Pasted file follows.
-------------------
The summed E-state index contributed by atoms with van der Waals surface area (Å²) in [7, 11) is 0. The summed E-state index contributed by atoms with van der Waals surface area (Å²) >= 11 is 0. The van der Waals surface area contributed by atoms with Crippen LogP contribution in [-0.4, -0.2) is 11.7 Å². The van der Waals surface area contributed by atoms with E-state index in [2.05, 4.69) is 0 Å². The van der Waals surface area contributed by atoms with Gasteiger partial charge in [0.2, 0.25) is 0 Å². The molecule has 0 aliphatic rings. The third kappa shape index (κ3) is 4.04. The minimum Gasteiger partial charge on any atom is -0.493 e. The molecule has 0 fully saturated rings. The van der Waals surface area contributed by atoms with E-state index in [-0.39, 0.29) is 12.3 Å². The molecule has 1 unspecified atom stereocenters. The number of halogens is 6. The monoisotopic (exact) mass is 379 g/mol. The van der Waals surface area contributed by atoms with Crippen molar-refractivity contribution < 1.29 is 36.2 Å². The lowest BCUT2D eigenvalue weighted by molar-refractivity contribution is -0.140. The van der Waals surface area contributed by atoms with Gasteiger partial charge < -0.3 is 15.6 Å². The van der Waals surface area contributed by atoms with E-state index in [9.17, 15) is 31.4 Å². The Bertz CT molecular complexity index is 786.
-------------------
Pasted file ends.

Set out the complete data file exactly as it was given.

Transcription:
The summed E-state index contributed by atoms with van der Waals surface area (Å²) in [7, 11) is 0. The summed E-state index contributed by atoms with van der Waals surface area (Å²) >= 11 is 0. The van der Waals surface area contributed by atoms with Crippen LogP contribution in [-0.4, -0.2) is 11.7 Å². The van der Waals surface area contributed by atoms with E-state index in [2.05, 4.69) is 0 Å². The van der Waals surface area contributed by atoms with Gasteiger partial charge in [0.2, 0.25) is 0 Å². The molecule has 0 aliphatic rings. The third kappa shape index (κ3) is 4.04. The minimum Gasteiger partial charge on any atom is -0.493 e. The molecule has 0 fully saturated rings. The van der Waals surface area contributed by atoms with E-state index in [-0.39, 0.29) is 12.3 Å². The molecule has 1 unspecified atom stereocenters. The number of halogens is 6. The monoisotopic (exact) mass is 379 g/mol. The van der Waals surface area contributed by atoms with Crippen molar-refractivity contribution < 1.29 is 36.2 Å². The lowest BCUT2D eigenvalue weighted by molar-refractivity contribution is -0.140. The van der Waals surface area contributed by atoms with Gasteiger partial charge < -0.3 is 15.6 Å². The van der Waals surface area contributed by atoms with E-state index in [9.17, 15) is 31.4 Å². The Bertz CT molecular complexity index is 786.